A Changing World: Education in New Brunswick
St. Joseph's College, Westmorland Co., N.B.
The Valentine & Sons Publishing Co., Ltd
About 1910, 20th century
8.8 x 13.7 cm
This artefact belongs to : © Musée acadien of the Université de Moncton
Keys to History
The founding of the Collège Saint-Joseph in 1864 heralded a bright new future for the education of the Acadian community in New Brunswick. However, the College was bilingual, and some prominent Acadians felt that English was predominant. The preservation of the French language was always of primary importance to Acadian leaders like Monsignor Marcel-François Richard. The imposition of the King Act of 1871 cast a pall over the spirit of renewal in education then apparent in New Brunswick, where the founding of the Collège Saint-Joseph had seemed to promise better times. As a result of the bill's enactment a number of private schools were established by and for the Acadian community.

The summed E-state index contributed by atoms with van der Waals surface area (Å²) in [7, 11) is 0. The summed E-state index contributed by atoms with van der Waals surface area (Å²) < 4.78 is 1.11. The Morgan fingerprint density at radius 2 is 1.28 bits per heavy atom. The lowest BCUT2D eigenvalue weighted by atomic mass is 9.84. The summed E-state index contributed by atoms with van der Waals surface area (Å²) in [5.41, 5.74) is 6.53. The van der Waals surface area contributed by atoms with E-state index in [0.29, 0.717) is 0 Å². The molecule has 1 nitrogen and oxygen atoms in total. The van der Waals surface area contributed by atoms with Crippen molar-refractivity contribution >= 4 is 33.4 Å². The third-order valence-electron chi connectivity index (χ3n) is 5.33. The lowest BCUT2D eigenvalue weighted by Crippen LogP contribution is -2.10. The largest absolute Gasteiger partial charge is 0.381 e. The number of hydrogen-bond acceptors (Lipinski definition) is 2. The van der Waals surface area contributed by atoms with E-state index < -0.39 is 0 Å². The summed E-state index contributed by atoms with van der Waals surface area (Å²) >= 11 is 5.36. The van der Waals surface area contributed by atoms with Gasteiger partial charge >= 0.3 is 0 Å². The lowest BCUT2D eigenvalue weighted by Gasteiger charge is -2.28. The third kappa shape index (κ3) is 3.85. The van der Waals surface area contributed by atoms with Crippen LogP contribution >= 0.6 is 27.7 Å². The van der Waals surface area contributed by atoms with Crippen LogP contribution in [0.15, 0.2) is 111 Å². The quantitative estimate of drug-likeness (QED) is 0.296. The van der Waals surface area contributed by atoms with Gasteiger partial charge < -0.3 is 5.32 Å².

Collège Saint-Joseph, seen in this postcard, was the predecessor of the Université de Moncton, New Brunswick.
Boys came from all over New Brunswick and elsewhere to obtain a good education at Collège Saint-Joseph in Memramcook, New Brunswick.
Collège Saint-Joseph was founded in 1864. In 1953 the Université du Collège Saint-Joseph transferred some of its teaching staff to Moncton, and the Université de Moncton was created in 1963.
College Saint-Joseph was founded by Father Camille LeFebvre, c.s.c.